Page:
own endorsed senate candidate in mississippi and other republican senators for primary battles. when you look at this enormous situation, party reps say this might threaten our hold on the senate, but cut it out we're in a different environment here. >> sreenivasan: somebody who wanted to be secretary of state at one point senator bob corker. >> they are two different things. i think we need to focus on the tillerson matter. it is a fundamental first order priority in diplomacy. the world has to believe the searkt is speaking in the words of the president. to be undercutting the president by saying don't waste your time, it was almost when henry
kissinger was feeling out china. , the head of the executive branch it almost lyn may as if he believes the president is one person who is almost independent of his own cabinet. >> sreenivasan: should the democrats be jumping for joy in this disunity? >> there are two cautionary notes here. in a state like mississippi or wyoming the odds ever a democrat winning the general election very small. maybe in alabama in december if judge roy moore doesn't winner handily, there may be issues. but when the democrats won the congress back they put up a bunch of blue dog democrats, centrists moderates. but moved left on the things like single payor, and things like bernie sanders around elizabeth warren have struck. that facing the democratic party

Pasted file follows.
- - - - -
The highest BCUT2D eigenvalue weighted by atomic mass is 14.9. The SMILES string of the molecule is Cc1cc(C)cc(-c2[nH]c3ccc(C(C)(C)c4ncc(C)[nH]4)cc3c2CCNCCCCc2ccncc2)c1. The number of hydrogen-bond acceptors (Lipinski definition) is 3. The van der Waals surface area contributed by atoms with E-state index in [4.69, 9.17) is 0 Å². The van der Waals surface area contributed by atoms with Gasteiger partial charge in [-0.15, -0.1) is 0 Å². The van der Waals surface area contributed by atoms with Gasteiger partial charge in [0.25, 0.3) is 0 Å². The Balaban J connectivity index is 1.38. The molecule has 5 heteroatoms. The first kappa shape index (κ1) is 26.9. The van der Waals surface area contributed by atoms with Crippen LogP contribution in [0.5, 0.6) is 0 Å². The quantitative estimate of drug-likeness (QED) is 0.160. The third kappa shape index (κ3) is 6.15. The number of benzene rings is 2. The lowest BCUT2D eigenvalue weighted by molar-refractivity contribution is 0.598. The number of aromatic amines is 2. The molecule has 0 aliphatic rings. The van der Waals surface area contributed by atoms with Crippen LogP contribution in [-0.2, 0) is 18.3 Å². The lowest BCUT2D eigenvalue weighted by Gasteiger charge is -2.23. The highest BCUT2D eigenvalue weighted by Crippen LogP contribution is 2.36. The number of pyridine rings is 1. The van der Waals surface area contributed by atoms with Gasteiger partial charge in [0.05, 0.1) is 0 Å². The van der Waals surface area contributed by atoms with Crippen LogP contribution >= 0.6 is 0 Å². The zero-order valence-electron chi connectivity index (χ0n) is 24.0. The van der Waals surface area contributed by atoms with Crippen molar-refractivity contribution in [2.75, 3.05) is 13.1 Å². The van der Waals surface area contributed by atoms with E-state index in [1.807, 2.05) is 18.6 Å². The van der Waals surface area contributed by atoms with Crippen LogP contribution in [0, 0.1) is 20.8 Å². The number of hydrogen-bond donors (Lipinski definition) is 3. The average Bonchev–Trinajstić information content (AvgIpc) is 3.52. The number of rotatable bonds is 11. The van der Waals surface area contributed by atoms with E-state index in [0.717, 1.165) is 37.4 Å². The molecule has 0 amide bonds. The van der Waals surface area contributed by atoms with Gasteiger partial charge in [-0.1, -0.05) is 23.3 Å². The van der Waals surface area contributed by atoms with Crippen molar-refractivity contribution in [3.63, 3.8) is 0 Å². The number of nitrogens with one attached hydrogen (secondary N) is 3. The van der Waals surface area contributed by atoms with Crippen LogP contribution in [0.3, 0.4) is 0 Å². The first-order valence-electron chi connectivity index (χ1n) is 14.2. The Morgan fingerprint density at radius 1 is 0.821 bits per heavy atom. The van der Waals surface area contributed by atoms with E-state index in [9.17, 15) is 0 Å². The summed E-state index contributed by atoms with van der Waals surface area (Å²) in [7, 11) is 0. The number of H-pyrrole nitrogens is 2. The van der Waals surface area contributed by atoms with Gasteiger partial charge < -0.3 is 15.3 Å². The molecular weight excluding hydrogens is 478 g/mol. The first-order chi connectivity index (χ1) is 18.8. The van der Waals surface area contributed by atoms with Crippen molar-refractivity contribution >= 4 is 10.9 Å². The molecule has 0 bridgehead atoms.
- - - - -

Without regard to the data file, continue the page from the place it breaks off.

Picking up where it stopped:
is going to want to see the democrats expand their ideolog ideological reach. >> >> sreenivasan: isn't playing well with the general audience in terms of support of the presidents even how republicans perceive where the country's going. >> the fact that the right track, wrong track numbers have shrunk is in part because republicans are less happy with the direction the country's going and you do make a really importantly point. if trump who was at 80, 85% among republicans, if that continues to drop then the dynamic that i described really is going to undergo a change. if trump cannot hold the greatly majority of republicans then this kind of freelancing he does is going to have political cost to him. but if journalists l have run out of things to say, hari,
there is always time will tell. >> thanks so much. >> sreenivasan: fueled by the nation's opioid epidemic of painkiller and heroin abuse, drug overdoses are now the leading cause of death among americans under 50. at the same time, the u.s. surgeon general reported last year, only one in five people who need treatment for opioid addiction are getting it. in tonight's signature segment, newshour weekend's megan thompson reports on a program of last resort in kentucky. it offers detox and rehab treatment to opioid addicts while they are in jail. this story is part of the newshour special series "america addicted." >> reporter: it's 8:30 in the morning at the jail in louisville, kentucky. for these prisoners, every day starts with something called a morning meditation.